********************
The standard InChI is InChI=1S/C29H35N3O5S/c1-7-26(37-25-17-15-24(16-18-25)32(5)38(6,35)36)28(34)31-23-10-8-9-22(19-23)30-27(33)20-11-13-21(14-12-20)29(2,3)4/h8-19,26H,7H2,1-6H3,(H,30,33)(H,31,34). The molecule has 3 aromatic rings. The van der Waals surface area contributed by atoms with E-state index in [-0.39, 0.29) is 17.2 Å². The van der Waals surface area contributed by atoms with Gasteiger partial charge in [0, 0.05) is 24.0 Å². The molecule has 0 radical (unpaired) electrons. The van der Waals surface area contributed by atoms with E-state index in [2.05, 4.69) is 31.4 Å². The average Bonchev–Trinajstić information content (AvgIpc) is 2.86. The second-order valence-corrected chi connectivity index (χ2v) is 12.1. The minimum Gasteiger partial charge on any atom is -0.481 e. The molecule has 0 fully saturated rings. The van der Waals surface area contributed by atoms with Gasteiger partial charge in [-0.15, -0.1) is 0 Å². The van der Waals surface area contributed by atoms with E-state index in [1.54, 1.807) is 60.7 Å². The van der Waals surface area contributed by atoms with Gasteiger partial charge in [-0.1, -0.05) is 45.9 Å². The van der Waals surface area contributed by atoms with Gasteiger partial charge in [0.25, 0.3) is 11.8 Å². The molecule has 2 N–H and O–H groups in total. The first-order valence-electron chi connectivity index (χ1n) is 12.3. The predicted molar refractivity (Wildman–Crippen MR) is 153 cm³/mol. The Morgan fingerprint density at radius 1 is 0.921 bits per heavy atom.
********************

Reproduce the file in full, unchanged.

The standard InChI is InChI=1S/C29H35N3O5S/c1-7-26(37-25-17-15-24(16-18-25)32(5)38(6,35)36)28(34)31-23-10-8-9-22(19-23)30-27(33)20-11-13-21(14-12-20)29(2,3)4/h8-19,26H,7H2,1-6H3,(H,30,33)(H,31,34). The molecule has 3 aromatic rings. The van der Waals surface area contributed by atoms with E-state index in [-0.39, 0.29) is 17.2 Å². The van der Waals surface area contributed by atoms with Gasteiger partial charge in [0, 0.05) is 24.0 Å². The molecule has 0 radical (unpaired) electrons. The van der Waals surface area contributed by atoms with E-state index in [2.05, 4.69) is 31.4 Å². The average Bonchev–Trinajstić information content (AvgIpc) is 2.86. The second-order valence-corrected chi connectivity index (χ2v) is 12.1. The minimum Gasteiger partial charge on any atom is -0.481 e. The molecule has 0 fully saturated rings. The van der Waals surface area contributed by atoms with Gasteiger partial charge in [-0.15, -0.1) is 0 Å². The van der Waals surface area contributed by atoms with E-state index in [1.54, 1.807) is 60.7 Å². The van der Waals surface area contributed by atoms with Gasteiger partial charge in [-0.1, -0.05) is 45.9 Å². The van der Waals surface area contributed by atoms with Gasteiger partial charge in [0.25, 0.3) is 11.8 Å². The molecule has 2 N–H and O–H groups in total. The first-order valence-electron chi connectivity index (χ1n) is 12.3. The predicted molar refractivity (Wildman–Crippen MR) is 153 cm³/mol. The Morgan fingerprint density at radius 1 is 0.921 bits per heavy atom.